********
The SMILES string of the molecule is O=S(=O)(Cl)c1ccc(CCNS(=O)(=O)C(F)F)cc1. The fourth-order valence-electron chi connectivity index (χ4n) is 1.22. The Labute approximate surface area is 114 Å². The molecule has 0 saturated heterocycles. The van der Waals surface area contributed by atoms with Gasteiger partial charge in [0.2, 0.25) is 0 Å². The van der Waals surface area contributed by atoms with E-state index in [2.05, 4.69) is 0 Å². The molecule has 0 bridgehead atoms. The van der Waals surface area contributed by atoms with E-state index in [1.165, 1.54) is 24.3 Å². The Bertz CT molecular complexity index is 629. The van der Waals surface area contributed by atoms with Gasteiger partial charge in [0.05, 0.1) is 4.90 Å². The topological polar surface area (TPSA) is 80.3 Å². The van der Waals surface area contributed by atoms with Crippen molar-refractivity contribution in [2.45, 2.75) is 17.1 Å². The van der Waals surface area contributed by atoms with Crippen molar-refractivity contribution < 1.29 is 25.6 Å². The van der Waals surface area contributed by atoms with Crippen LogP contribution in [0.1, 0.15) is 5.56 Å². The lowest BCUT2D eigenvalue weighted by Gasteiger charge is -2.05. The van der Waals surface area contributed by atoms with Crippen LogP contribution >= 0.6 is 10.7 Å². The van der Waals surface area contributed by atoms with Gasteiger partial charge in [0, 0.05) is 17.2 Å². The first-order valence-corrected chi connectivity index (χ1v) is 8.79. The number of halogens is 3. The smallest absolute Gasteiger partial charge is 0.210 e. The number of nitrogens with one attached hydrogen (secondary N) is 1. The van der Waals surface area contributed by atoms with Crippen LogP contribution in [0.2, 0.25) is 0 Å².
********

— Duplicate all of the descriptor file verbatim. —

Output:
The SMILES string of the molecule is O=S(=O)(Cl)c1ccc(CCNS(=O)(=O)C(F)F)cc1. The fourth-order valence-electron chi connectivity index (χ4n) is 1.22. The Labute approximate surface area is 114 Å². The molecule has 0 saturated heterocycles. The van der Waals surface area contributed by atoms with Gasteiger partial charge in [0.2, 0.25) is 0 Å². The van der Waals surface area contributed by atoms with E-state index in [2.05, 4.69) is 0 Å². The molecule has 0 bridgehead atoms. The van der Waals surface area contributed by atoms with E-state index in [1.165, 1.54) is 24.3 Å². The Bertz CT molecular complexity index is 629. The van der Waals surface area contributed by atoms with Gasteiger partial charge in [0.05, 0.1) is 4.90 Å². The topological polar surface area (TPSA) is 80.3 Å². The van der Waals surface area contributed by atoms with Crippen molar-refractivity contribution in [2.45, 2.75) is 17.1 Å². The van der Waals surface area contributed by atoms with Crippen molar-refractivity contribution < 1.29 is 25.6 Å². The van der Waals surface area contributed by atoms with Crippen LogP contribution in [0.1, 0.15) is 5.56 Å². The lowest BCUT2D eigenvalue weighted by Gasteiger charge is -2.05. The van der Waals surface area contributed by atoms with Crippen LogP contribution >= 0.6 is 10.7 Å². The van der Waals surface area contributed by atoms with Gasteiger partial charge in [0, 0.05) is 17.2 Å². The first-order valence-corrected chi connectivity index (χ1v) is 8.79. The number of halogens is 3. The smallest absolute Gasteiger partial charge is 0.210 e. The number of nitrogens with one attached hydrogen (secondary N) is 1. The van der Waals surface area contributed by atoms with Crippen LogP contribution in [0.2, 0.25) is 0 Å².